Feature image background by gothopotam licensed CC BY 2.0.

Adding an external harddrive to a Raspberry Pi

We believe the native place for a server is in a datacentre and as such don’t run any infrastructure from our office.  This caused us a small problem when testing new setups as we would sometimes need to build a new development server (locally in a virtual machine) and have to pull down all the ISO’s and packages needed.  We have a fast internet connection but we are also impatient.

We needed a way to mirror the latest releases of the popular Linux distributions that we use so they are easily accessible for when we need them in the office. We decided that the best way to do this was to setup a script mirroring these popular repositorys on a Raspberry PI that we use for various things in the office.

We had a spare 1TB external harddrive that seemed like the perfect fit, and as it’s always best to start projects with a clean slate we did a full shred of the disk to make sure it was completely clean. This was done with the following command:

sudo shred -n 1 -z /dev/sda &

This performs a pass on the disk filling it with random bytes and then a second pass that writes 0’s to the disk.

The next step was to create some partitions on our disk, one of these we were going to use as swap space for the Raspberry PI and the other for storage of all our ISO’s we were going to mirror. We used fdisk to partition the disk and created two primary partitions, the first partition was 1GB of swap (it’s always better to make your swap partition first as it will be created on the inner sectors of the disk where the disk spins faster). The second partition was for our storage and used the rest of our available disk space.

After partitioning our disk we need to format the partitions accordingly, our storage partition was /dev/sda2 so we formatted it as ext4 with:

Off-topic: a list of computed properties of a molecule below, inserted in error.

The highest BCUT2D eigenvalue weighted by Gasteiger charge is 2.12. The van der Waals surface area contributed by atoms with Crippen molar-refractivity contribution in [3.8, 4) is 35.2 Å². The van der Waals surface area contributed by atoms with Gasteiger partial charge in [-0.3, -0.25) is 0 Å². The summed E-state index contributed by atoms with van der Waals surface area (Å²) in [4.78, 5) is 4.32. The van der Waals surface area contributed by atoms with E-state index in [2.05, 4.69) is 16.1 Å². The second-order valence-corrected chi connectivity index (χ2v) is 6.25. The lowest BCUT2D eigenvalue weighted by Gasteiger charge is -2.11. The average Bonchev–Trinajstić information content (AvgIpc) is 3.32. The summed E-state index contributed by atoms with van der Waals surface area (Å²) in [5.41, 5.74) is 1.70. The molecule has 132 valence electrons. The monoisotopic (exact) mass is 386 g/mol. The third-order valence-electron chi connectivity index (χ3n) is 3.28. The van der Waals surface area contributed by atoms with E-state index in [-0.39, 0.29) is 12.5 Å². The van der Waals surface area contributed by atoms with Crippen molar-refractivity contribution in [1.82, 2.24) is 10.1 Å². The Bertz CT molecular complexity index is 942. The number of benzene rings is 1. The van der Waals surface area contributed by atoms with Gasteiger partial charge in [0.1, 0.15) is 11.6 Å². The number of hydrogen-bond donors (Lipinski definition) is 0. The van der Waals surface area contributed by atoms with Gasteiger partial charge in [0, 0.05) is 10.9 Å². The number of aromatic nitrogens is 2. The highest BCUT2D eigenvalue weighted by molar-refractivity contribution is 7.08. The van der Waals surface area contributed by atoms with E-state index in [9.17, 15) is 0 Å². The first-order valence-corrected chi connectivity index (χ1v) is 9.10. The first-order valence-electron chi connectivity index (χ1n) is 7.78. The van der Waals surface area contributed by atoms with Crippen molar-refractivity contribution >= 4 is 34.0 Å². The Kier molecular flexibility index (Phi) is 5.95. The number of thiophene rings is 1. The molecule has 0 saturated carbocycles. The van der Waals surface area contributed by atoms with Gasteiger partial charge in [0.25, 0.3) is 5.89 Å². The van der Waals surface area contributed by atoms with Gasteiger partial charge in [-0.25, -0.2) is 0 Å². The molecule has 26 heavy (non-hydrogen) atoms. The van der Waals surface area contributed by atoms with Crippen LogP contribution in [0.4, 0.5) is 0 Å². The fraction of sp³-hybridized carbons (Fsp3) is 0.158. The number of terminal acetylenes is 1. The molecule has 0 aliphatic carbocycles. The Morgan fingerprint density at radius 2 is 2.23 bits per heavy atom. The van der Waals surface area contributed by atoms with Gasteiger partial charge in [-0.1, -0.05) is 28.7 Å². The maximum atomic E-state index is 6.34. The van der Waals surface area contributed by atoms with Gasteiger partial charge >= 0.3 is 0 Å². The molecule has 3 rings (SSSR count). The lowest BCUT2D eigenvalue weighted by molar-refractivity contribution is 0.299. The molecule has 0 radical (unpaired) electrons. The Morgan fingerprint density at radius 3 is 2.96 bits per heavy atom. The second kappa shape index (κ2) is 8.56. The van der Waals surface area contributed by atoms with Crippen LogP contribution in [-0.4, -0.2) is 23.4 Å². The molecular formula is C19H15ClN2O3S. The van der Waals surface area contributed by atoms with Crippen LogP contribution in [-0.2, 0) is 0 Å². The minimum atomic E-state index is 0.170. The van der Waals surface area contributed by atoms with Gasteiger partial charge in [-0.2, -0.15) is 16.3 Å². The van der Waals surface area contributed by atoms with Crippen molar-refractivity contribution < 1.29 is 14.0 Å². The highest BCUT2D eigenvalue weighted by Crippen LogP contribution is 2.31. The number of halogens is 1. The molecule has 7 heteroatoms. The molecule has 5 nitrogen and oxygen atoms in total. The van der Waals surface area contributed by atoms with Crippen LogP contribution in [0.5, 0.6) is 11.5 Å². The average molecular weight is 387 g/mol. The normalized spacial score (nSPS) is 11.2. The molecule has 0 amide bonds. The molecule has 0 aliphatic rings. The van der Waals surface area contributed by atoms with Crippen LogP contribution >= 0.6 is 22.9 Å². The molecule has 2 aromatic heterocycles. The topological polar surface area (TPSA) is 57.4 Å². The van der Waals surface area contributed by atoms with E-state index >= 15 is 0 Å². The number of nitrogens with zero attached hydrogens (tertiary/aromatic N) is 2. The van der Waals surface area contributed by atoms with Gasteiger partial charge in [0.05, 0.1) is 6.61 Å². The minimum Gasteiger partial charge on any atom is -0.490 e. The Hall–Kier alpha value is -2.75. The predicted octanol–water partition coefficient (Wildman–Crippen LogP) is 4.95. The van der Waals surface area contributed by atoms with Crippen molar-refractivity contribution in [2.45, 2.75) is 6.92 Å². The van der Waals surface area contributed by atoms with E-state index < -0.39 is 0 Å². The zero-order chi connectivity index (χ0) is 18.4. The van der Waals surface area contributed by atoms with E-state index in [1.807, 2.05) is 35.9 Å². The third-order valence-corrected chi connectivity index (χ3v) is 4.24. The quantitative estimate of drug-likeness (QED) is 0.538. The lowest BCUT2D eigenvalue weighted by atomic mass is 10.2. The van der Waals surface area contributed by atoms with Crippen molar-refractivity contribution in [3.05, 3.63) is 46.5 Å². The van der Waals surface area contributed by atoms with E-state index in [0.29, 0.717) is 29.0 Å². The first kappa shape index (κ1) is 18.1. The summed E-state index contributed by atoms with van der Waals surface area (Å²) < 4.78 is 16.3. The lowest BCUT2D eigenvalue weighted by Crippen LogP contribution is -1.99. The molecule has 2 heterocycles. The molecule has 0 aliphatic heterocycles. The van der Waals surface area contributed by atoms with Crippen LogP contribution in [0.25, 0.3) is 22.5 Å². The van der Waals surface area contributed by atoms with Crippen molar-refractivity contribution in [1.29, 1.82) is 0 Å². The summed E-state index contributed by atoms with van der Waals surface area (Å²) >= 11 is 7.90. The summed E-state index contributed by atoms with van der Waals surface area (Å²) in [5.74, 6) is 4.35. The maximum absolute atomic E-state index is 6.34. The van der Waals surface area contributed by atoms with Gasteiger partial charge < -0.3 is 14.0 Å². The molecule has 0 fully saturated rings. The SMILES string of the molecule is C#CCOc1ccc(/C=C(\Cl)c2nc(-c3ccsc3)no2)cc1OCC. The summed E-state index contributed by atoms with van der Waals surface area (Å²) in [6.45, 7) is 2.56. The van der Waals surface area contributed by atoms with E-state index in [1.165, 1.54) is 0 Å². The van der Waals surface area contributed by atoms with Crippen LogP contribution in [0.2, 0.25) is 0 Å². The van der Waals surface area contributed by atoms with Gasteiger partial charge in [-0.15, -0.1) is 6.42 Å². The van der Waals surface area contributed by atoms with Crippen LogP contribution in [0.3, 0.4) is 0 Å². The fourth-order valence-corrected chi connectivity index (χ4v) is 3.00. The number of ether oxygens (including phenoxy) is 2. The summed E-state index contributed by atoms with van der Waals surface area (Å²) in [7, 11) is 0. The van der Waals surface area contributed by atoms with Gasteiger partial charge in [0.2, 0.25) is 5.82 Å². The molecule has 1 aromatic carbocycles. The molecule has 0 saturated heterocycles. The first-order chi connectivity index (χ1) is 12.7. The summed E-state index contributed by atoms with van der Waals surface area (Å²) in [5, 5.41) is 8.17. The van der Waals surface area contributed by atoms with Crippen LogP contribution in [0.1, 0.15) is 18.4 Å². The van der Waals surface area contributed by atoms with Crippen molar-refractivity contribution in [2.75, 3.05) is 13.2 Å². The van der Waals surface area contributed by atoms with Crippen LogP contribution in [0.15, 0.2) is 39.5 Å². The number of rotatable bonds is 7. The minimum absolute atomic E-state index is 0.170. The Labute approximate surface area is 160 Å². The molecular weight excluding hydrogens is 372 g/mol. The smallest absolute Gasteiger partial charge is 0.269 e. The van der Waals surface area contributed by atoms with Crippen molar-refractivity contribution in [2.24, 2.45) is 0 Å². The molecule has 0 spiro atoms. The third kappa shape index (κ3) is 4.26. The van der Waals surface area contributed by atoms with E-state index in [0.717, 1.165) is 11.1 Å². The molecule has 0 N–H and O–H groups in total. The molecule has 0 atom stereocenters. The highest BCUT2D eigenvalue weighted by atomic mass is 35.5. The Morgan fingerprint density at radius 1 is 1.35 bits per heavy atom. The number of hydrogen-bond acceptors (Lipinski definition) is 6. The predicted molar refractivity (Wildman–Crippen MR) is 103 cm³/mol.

sudo mkfs.ext4 /dev/sda2 -L storage

And then mounted it as /mnt/storage with the following commands:

sudo mkdir /mnt/storage
sudo mount /dev/sda2 /mnt/storage

We now had around 1TB of storage under /mnt/storage that we could use to store all of our ISOs for easy access over the office network meaning we always have the latest and greatest versions at our disposal.

Finally to setup our Raspberry PI swap partition and enable swapping on it we did the following:

sudo mkswap /dev/sda1
sudo swapon /dev/sda1

We will also need to disable the standard Raspberry PI swap that uses the SD card with the following commands:

sudo dphys-swapfile swapoff
sudo dphys-swapfile uninstall
sudo chkconfig dphys-swapfile off

The command:

sudo swapon -s

Will now show our new 1GB swap partition on /dev/sda1.

Finally we need to add some lines to our fstab file so the partitions are automounted at boot. We edited /etc/fstab and added the following lines:

/dev/sda2 /mnt/storage ext4 defaults 0 2
/dev/sda1 none swap sw 0 0

Save that file and you should be all done! You can reboot to make sure that all of the partitions are automounted and that your Raspberry PI is now swapping on the new 1GB swap partition we made.